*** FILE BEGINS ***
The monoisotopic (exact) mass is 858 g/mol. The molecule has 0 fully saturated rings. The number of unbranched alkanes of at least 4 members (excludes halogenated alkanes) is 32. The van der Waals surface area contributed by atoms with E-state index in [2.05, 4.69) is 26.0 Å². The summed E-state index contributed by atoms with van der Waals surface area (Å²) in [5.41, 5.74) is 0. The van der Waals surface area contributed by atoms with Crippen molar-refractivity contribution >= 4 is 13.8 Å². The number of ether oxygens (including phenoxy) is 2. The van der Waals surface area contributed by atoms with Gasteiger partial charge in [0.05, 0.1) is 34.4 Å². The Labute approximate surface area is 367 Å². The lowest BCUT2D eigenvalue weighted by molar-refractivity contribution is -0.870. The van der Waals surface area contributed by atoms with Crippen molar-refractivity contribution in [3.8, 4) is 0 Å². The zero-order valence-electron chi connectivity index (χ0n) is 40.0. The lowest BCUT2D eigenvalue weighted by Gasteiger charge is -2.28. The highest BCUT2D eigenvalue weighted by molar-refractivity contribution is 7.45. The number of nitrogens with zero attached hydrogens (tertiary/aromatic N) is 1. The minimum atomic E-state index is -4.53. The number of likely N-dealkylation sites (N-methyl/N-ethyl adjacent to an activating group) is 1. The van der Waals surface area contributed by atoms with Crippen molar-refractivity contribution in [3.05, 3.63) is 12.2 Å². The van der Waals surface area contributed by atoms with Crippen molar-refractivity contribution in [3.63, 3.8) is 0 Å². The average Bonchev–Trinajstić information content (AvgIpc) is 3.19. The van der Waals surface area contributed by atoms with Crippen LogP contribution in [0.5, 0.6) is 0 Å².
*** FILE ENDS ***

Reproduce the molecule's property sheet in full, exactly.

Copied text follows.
The monoisotopic (exact) mass is 858 g/mol. The molecule has 0 fully saturated rings. The number of unbranched alkanes of at least 4 members (excludes halogenated alkanes) is 32. The van der Waals surface area contributed by atoms with E-state index in [2.05, 4.69) is 26.0 Å². The summed E-state index contributed by atoms with van der Waals surface area (Å²) in [5.41, 5.74) is 0. The van der Waals surface area contributed by atoms with Crippen molar-refractivity contribution >= 4 is 13.8 Å². The number of ether oxygens (including phenoxy) is 2. The van der Waals surface area contributed by atoms with Gasteiger partial charge in [0.05, 0.1) is 34.4 Å². The Labute approximate surface area is 367 Å². The lowest BCUT2D eigenvalue weighted by molar-refractivity contribution is -0.870. The van der Waals surface area contributed by atoms with Crippen molar-refractivity contribution in [3.8, 4) is 0 Å². The zero-order valence-electron chi connectivity index (χ0n) is 40.0. The lowest BCUT2D eigenvalue weighted by Gasteiger charge is -2.28. The highest BCUT2D eigenvalue weighted by molar-refractivity contribution is 7.45. The number of nitrogens with zero attached hydrogens (tertiary/aromatic N) is 1. The minimum atomic E-state index is -4.53. The number of likely N-dealkylation sites (N-methyl/N-ethyl adjacent to an activating group) is 1. The van der Waals surface area contributed by atoms with Crippen molar-refractivity contribution in [3.05, 3.63) is 12.2 Å². The van der Waals surface area contributed by atoms with Crippen molar-refractivity contribution in [3.63, 3.8) is 0 Å². The average Bonchev–Trinajstić information content (AvgIpc) is 3.19. The van der Waals surface area contributed by atoms with Crippen LogP contribution in [0.5, 0.6) is 0 Å².